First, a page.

From a British to a Chinese Colony?

From a British to a Chinese Colony?

Hong Kong before and after the 1997 Handover (CRM 75)

Gary Chi-hung Luk, ed.

Publication date: 2017
ISBN-13 (print): 978-1-55729-176-9
ISBN-10 (print): 1-55729-176-4
ISBN-13 (e-book): 978-1-55729-177-6

View Sample Pages

These essays explore the development and legacy of British colonialism in Hong Kong, and Hong Kong’s place in Chinese history from the mid-Qing through the Republican and PRC eras. Organized around the 1997 transfer of sovereignty over Hong Kong from the United Kingdom to the PRC, the detailed studies describe the processes of colonialism and decolonialization that played out in Hong Kong from the mid-nineteenth century to the present. The contributors also reflect critically on the utility of terms such as “recolonization” to understand Hong Kong’s incorporation into the PRC.

Give to IEAS Publications.
As a nonprofit academic press, we need your support to publish our books. Your gift can help us make more of our titles available as e-books.

Title information

This collection of essays explores the development and legacy of British colonialism in Hong Kong, and Hong Kong’s place in Chinese history from the mid-Qing through the Republican and PRC eras. After a substantial introduction by the editor, the nine contributors to this volume analyze (1) the formation and vestiges of British colonialism in Hong Kong, (2) Hong Kong’s role in the nineteenth- and twentieth-century history of the British empire, the Qing dynasty, and subsequent Chinese governments, and (3) the incorporation of Hong Kong into the PRC in the late twentieth and early twenty-first centuries. Their detailed essays critically document the political and cultural processes by which colonial structures were constructed and maintained in Hong Kong under British rule. They also offer illuminating analysis of the discourses on “reunification” that have played out in Hong Kong in the late twentieth and early twenty-first centuries, and the aptness of recent characterizations of Hong Kong’s recent history as a process of "recolonization."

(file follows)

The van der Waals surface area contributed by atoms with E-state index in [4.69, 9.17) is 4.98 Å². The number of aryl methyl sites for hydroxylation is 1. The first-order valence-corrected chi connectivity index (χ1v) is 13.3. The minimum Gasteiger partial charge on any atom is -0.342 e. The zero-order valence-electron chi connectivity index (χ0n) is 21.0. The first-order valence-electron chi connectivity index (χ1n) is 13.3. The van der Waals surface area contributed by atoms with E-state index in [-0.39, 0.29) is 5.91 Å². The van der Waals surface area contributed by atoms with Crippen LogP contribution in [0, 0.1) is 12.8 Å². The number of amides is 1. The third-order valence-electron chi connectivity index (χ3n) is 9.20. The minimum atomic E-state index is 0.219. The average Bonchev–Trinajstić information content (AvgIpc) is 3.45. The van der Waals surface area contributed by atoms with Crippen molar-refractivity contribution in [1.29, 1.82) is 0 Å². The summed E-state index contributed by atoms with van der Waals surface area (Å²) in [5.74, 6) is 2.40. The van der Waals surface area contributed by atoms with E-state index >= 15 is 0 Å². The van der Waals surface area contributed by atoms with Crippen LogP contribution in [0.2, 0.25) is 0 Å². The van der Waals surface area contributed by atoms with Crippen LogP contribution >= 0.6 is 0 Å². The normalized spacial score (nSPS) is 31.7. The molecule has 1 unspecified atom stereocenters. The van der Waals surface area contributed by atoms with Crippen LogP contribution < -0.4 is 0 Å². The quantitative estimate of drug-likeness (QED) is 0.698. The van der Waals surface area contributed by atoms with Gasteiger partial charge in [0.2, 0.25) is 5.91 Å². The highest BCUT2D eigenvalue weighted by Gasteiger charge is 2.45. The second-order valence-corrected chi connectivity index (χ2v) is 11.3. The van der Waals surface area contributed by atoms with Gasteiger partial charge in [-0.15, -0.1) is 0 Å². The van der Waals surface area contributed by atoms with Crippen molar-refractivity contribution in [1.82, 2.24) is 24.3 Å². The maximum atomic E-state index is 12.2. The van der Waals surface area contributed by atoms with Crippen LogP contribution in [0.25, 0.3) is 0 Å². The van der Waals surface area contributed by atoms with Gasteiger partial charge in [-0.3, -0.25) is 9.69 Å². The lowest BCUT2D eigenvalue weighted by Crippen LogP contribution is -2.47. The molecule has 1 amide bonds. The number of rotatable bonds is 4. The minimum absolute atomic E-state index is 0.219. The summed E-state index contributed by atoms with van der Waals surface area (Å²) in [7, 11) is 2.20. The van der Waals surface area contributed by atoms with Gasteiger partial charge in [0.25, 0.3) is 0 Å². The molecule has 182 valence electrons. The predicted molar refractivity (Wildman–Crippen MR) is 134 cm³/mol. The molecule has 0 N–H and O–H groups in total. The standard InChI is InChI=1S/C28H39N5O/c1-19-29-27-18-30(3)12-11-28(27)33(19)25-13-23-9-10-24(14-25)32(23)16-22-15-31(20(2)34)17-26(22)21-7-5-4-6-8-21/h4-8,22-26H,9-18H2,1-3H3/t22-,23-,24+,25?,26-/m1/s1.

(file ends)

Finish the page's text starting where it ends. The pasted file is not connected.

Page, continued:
Kaori Abe holds a Ph.D. in history from the University of Bristol and is a former postdoctoral fellow at Nanyang Technological University.
Sonia Lam-Knott is a postdoctoral fellow at the Asia Research Institute, National University of Singapore, and a postdoctoral associate at the Institute of Social and Cultural Anthropology, University of Oxford.
Carol A.G. Jones is a reader of law at the University of Birmingham.
Zardas Shuk-man Lee is pursuing a history Ph.D. at the University of North Carolina at Chapel Hill.
David Clayton is senior lecturer in the Department of History, University of York.
Leo F. Goodstadt is an economist, an honorary fellow of the Hong Kong Institute for the Humanities and Social Sciences, University of Hong Kong, and an adjunct professor in the School of Business Studies at Trinity College, University of Dublin.
Felicia Yap is an associate of the London School of Economics Saw Swee Hock Southeast Asia Centre.
Law Wing Sang is an associate professor of cultural studies at Lingnan University.
Kevin Carrico is a lecturer in Chinese studies in the Department of International Studies (Modern Languages and Cultures) at Macquarie University.

Pages: 292
Language: English
Publisher: Institute of East Asian Studies, University of California, Berkeley